Pubdate: Wed, 22 Nov 2006
Source: Cochrane Eagle (CN AB)
Copyright: 2006 Cochrane Eagle
Author: Bob Bolduc
Note: Bob Bolduc is an addictions counsellor with AADAC at the Cochrane


November is Family Violence Prevention Awareness Month. Family
violence and abuse exists in our community, however each of us can
make a difference. When a concerned person becomes informed and talks
to other people, positive things happen.

Cochrane and area service providers will collaborate to provide
education and awareness articles and programs throughout November.

The following is the fourth installment.

"Mommy, why does daddy get so mad at me when he drinks?"

It's a shame to hear those words. We hear so much about domestic
violence and substance abuse issues these days. Family violence issues
accounts for 60 per cent of all murders of women in Canada. More than
50 per cent of batterers suffer from alcohol abuse. These are not
statistics to be very proud of.

Substance abuse does not cause violence, but research shows a high
correlation between substance abuse and incidents of violence. In a
study of 53 male alcoholics it was found that 75 per cent reported a
history of violent behavior, attempted suicide, violence in childhood
and the use of other drugs.

Research clearly indicates that domestic violence is most often a male
issue. In spite of the statistics, many males insist that equal (or
more) responsibility lies with the female partner for provoking some
conflict that then leads to violence. In fact, studies have shown that
35 to 67 per cent of men seeking substance abuse treatment report
being abused by their female partners.

Misinformation about domestic violence has often led those in the
substance abuse field to behave as though it was an addictions
problem. This can, at times, have harmful consequences for battered
women. Some of the more significant false assumptions are:

* Alcohol abuse or addiction causes men to batter;

* Alcoholism treatment alone will adequately address the

* Battered women are co-dependent (enabling) and thus contribute to
the continuation of abuse;

* Battered women who abuse alcohol must get sober before they can
begin to address their victimization.

While the two problems of substance and domestic abuse often co-exist,
they need to be addressed separately. However, one common denominator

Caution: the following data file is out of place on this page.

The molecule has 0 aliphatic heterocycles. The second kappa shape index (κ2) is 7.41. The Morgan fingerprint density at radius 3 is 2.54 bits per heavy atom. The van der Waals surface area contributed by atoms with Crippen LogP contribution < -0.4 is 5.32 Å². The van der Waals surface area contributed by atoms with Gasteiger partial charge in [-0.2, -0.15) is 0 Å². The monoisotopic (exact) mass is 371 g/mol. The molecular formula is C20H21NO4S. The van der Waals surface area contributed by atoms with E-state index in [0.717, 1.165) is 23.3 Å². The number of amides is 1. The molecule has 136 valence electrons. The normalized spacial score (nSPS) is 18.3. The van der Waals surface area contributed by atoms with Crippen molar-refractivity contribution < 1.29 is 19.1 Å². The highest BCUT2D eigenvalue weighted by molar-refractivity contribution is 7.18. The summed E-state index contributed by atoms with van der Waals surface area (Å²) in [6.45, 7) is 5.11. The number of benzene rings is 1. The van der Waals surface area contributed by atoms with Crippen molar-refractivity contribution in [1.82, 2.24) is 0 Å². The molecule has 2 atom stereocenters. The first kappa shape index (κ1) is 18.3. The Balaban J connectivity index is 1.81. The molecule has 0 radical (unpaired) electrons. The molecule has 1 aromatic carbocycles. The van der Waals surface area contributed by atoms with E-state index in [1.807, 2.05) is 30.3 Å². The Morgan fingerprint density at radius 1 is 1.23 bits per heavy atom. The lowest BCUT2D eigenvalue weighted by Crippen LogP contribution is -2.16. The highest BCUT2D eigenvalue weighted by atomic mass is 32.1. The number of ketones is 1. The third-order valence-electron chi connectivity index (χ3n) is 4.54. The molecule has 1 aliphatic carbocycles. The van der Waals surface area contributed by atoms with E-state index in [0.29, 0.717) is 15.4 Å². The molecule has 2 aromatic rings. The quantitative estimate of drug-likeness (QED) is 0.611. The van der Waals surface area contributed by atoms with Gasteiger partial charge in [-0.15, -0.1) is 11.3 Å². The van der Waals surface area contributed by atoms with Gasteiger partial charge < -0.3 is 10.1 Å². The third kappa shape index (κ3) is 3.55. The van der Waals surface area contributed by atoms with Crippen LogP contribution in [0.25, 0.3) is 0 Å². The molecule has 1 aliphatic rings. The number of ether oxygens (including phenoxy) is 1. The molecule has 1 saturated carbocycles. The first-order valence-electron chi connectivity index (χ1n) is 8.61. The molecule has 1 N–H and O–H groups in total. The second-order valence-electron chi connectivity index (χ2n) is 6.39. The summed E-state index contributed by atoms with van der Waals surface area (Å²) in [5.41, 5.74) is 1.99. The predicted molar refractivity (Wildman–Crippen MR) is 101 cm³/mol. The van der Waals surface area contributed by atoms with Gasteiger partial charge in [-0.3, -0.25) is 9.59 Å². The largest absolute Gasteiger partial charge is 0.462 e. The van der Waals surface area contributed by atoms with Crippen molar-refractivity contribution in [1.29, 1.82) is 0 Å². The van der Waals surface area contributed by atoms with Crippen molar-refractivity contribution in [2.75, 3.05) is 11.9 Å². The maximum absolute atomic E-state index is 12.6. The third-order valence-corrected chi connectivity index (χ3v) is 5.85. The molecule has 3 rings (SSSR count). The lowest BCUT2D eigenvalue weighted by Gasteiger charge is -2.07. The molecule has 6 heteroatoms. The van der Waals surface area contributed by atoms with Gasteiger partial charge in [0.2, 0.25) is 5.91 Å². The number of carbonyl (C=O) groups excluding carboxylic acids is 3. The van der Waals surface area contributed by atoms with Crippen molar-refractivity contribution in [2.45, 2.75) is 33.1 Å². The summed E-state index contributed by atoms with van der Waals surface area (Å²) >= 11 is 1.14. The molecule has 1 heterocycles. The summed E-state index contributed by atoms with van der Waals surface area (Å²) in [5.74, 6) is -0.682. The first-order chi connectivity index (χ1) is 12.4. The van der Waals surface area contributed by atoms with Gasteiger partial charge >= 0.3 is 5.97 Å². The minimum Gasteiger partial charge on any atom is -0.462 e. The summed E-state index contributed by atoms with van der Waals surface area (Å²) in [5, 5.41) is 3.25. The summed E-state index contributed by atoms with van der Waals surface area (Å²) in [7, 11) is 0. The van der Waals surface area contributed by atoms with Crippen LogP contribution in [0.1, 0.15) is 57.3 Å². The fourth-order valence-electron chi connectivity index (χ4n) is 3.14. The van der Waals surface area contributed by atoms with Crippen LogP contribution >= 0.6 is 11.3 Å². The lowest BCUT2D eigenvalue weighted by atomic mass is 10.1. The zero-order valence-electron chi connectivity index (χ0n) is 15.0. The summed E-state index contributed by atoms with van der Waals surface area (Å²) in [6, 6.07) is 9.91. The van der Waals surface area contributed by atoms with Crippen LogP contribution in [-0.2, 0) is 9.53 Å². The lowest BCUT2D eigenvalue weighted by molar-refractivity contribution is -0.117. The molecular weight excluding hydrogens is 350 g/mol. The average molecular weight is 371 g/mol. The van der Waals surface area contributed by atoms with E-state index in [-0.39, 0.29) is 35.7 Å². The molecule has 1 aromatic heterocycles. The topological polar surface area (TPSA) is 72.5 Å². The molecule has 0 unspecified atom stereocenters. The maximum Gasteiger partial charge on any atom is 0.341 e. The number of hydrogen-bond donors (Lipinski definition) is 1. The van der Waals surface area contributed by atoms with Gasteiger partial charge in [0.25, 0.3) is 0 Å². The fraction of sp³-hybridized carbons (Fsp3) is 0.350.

is the fact that relapse prevention is critical to both substance
abuse and family violence.

In recent years, AADAC has trained staff to identify individuals
involved in domestic violence who have concurrent substance abuse
issues. After assessment, staff are better able to determine how best
to address the problem. Treatment can be targeted to address domestic
violence alone or most often in combination with substance abuse.
Complex or multi-pronged approaches to co-occurring problems of family
violence and substance abuse are encouraged.

Many programs have recently been developed with a focus on dealing
with family violence through co-ordinated community action with some
positive results. Solutions definitely require a community of groups
and organizations focused on domestic violence issues.

On the other hand, prevention is a very important aspect in dealing
with substance abuse and domestic violence. Society at large must take
steps in the prevention of domestic violence. Often, prevention seems
not to be as appealing as treatment and may appear to be a very slow
process, but a "shift" towards proactive change is needed if women and
children are to be protected from the devastating effects of violence
in the home. We must aim for less misinformation and greater social
responsibility directed towards prevention.

Prevention is 100 per cent successful. Treatment is only successful
some of the time. Does it not make more sense to focus on the former?

Some thoughts for abusers:

* Do you have a history of abusive behaviour? Intoxication increases
the likelihood and severity of your violence?;

* Getting treatment for both substance abuse and domestic abuse is
most important at an early stage;

* Children from abusive families often repeat the patterns they

Some thoughts for the victims:

* Family violence does not necessarily stop when the abuser stops
abusing alcohol/drugs;

* Using alcohol/drugs to cope with violence is maladaptive and often
leads to more problems and possibly to increased vulnerability to violence.

No one deserves to be a victim! Speak out!

There are programs that can help stop the cycle of abuse and assist
those who have been directly impacted by it. If you have concerns
about domestic violence or substance abuse, please contact Cochrane
Mental Health Clinic.

The National Addictions Awareness Week is Nov. 19-25. The goal is to
ensure that everyone has information and the ability to promote
activities that generate awareness of the dangers of substance abuse
and gambling. AADAC's theme is "Making a difference together",
emphasizing the importance of a whole community working together to
prevent alcohol, tobacco, other drug, and gambling problems. This is a
time to celebrate the joy of an addictions-free lifestyle. It is a
time to get involved! The conspiracy of silence does not need to continue.

Bob Bolduc is an addictions counsellor with AADAC at the Cochrane
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MAP posted-by: Derek